This most certainly qualifies me as a dinosaur; however, I'm inclined to credit long periods of uninterrupted 'wool-gathering' during semester breaks as supporting the completion of a novel in 2014, written during the spring break and the brief intervals before and after summer school this year. Change and challenge now appear to be in the wind for me, as I recently received the happy news that this novel,
The Second Mrs. Hockaday
, will be published by Algonquin in 2016.
Window in Gettys house
This book was much shorter and faster-paced than my first one, no doubt dictated by the brief duration of the breaks during which I wrote it and inspired by the compelling event it is based upon. (See mention of this incident in a previous post from 10-07-14, "Trampling Out the Vintage.")
In September I was speaking by phone with my literary agent about the protagonist, a 17 year-old upstate girl who impulsively marries a Confederate major home on leave from the 13th SC Volunteers. Susan had read the manuscript and wanted me to describe the process that went into crafting that character, but all I could say was that the heroine sprang full-blown from my imagination, speaking to me in a distinctive voice and tapping some deeply emotional place in my psyche. A couple weeks later Susan let me know she was preparing to send the novel out to editors at several publishing houses; as I dressed for work that day I went to my jewelry drawer to find a crystal pendant I had always considered good luck. I didn't find the pendant. Instead, I came across a small box I hadn't opened in years and inside it I discovered a gold lavalier on a chain. (A lavalier is a kind of pendant that was popular among Edwardian ladies.)
Lavalier belonging to Louise Rausch Rivers
This small gold oblong with a single pearl set in the center had been given to me by my spinster Aunt Helene years earlier when she was doling out family keepsakes. At the time, my own mother told me the story attached to it, as she was a far better curator of family history than my father was, even when it came to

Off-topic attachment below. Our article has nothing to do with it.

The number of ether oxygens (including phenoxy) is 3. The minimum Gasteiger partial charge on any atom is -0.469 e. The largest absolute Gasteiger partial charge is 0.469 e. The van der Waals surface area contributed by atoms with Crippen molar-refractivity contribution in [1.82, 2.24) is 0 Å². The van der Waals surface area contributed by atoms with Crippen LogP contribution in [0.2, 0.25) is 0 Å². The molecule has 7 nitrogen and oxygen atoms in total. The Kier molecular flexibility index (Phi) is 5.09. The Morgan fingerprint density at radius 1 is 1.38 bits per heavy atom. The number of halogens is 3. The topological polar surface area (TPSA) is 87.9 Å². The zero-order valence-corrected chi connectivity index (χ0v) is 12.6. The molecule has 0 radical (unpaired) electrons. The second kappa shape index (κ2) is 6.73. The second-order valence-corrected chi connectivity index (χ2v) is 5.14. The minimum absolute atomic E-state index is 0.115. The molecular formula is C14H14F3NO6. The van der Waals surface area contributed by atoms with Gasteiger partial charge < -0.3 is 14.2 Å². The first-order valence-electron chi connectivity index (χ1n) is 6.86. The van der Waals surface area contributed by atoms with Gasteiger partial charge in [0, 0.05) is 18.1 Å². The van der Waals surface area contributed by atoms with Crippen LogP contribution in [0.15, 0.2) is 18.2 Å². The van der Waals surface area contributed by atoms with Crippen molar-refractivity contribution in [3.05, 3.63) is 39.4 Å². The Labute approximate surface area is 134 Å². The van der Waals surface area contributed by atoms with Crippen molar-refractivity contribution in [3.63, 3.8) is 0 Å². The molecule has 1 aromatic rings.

history. She told me it was a gift from my great-grandfather Walter Rivers, an Englishman who immigrated to this country when he was twenty years old in the spring of 1861 or '62, for his young wife, my great-grandmother Louise. Soon after arriving in New York City, Walter enlisted in the Union army in place of a wealthy industrialist's son (typically, men like Walter were paid about $300 for substituting as soldiers.) He could ride, so he was drafted into the cavalry and was apparently wounded fighting at the Battle of Monocacy on July 9, 1864. In that dramatic conflict 6,000 hastily assembled Union troops under General Lew Wallace tried to halt Jubal Early's advance towards Washington.
Walter Rivers, detail from portrait
The bluecoats were forced to retreat by day's end after suffering close to 1,300 casualties in brutally close combat; my great-grandfather's pension application claims that his horse was shot out from under him and that he was shot in one arm, a leg, and bayoneted in the neck. However, he and the rest of Wallace's inexperienced troops managed to delay Early's much larger, battle-hardened force of Rebs by a day -- long enough to allow time for Grant to send reinforcements to Fort Stevens. It's said that Early got close enough to D.C. to see the Capitol dome through his field glasses, but it was too late for an attack. Washington (and the Union) had been saved. That's why Grant later wrote of Monocacy in his memoirs: "
General Wallace contributed on this occasion by the defeat of the troops under him, a greater benefit to the cause than often falls to the lot of a commander of an equal force to render by means of a victory"
Walter Rivers and child (possibly Walter Jr? My great-grandfather's frock coat,
top hat and ascot tie were fashionable in the 1880s -- Walter Jr. was born in 1886)